If arbitration is chosen by any party, neither you nor we will have the right to litigate that claim in court or have a jury trial on that claim. Further, you and we will not have the right to participate in a representative capacity or as a member of any class pertaining to any claim subject to arbitration. Arbitration procedures are generally simpler than the rules that apply in court, and discovery is more limited. The arbitrator’s authority is limited to claims between you and us alone. Claims may not be joined or consolidated unless you and we agree in writing. An arbitration award and any judgment confirming it will apply only to the specific case and cannot be used in any other case except to enforce the award. The arbitrator’s decisions are as enforceable as any court order and are subject to very limited review by a court. Except as set forth below, the arbitrator’s decision will be final and binding. Other rights you or we would have in court may also not be available in arbitration.”
File a Motion to Compel Arbitration To Get Your Case Out Of Court
The thought of going to court over a credit card debt might just send shivers down your spine. Fortunately, if your credit card agreement contains an arbitration clause, you will be able to resolve the matter out of court and into arbitration.
An arbitrator is an independent and neutral person who makes an informed decision about a dispute.
An arbitrator can be appointed by the court or chosen unanimously by both parties. For instance, parties can pick someone with technical expertise or someone with legal qualifications.
Usually, creditors and debt collectors pay arbitration fees if you have an arbitration clause in your credit card agreement. If this is the case, they might rather throw the case out than keep pursuing you for the debt. You can beat debt collectors and get back on your feet by filing a Motion to Compel Arbitration in your lawsuit.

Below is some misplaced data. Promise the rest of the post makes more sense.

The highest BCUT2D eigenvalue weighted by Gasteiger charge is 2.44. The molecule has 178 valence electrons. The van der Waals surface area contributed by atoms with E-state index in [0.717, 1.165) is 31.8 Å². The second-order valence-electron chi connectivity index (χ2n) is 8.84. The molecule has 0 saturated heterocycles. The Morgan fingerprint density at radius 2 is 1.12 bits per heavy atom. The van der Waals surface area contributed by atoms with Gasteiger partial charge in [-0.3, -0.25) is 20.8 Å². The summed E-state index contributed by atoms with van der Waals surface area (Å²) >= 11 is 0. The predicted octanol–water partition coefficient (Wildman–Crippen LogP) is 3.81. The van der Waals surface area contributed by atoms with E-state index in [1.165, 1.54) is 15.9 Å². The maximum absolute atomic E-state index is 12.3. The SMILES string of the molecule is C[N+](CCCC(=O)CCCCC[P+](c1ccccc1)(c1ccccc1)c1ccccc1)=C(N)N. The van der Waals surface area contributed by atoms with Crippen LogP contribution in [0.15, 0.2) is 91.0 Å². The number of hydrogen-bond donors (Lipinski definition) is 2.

It’s important to note that the arbitrator’s decision is binding, so you can’t appeal it in court. For example, if you had a serious credit card dispute with CitiBank and you weren’t satisfied with the arbitration outcome, you couldn’t go to court to appeal.
You don’t get to file a lawsuit against a credit card company in court if you have a public record, transcribed testimony, evidentiary exhibits, etc. That’s why arbitration clauses are so important. Also, binding arbitration clauses usually don’t let consumers sue in a class action.
As an alternative, you’ll have to try to resolve a legal dispute through a non-public, secretive legal process called binding arbitration. Even worse, most arbitrators who deal with consumer disputes with credit card companies rely on referrals from those same credit card companies to stay in business.
In case a consumer is bound by a mandatory binding arbitration clause, the financial institution usually picks the arbitrator. In addition to not being bound by the Rules of Evidence, the Rules of Civil Procedure, stare decisis, etc., an arbitrator doesn’t have to be an attorney or retired judge.
The arbitrator doesn’t need to consider any legal precedents when coming to their decision because arbitration is a non-public process. Also, if you disagree with the arbitrator’s decision and want to appeal, you usually don’t have much recourse.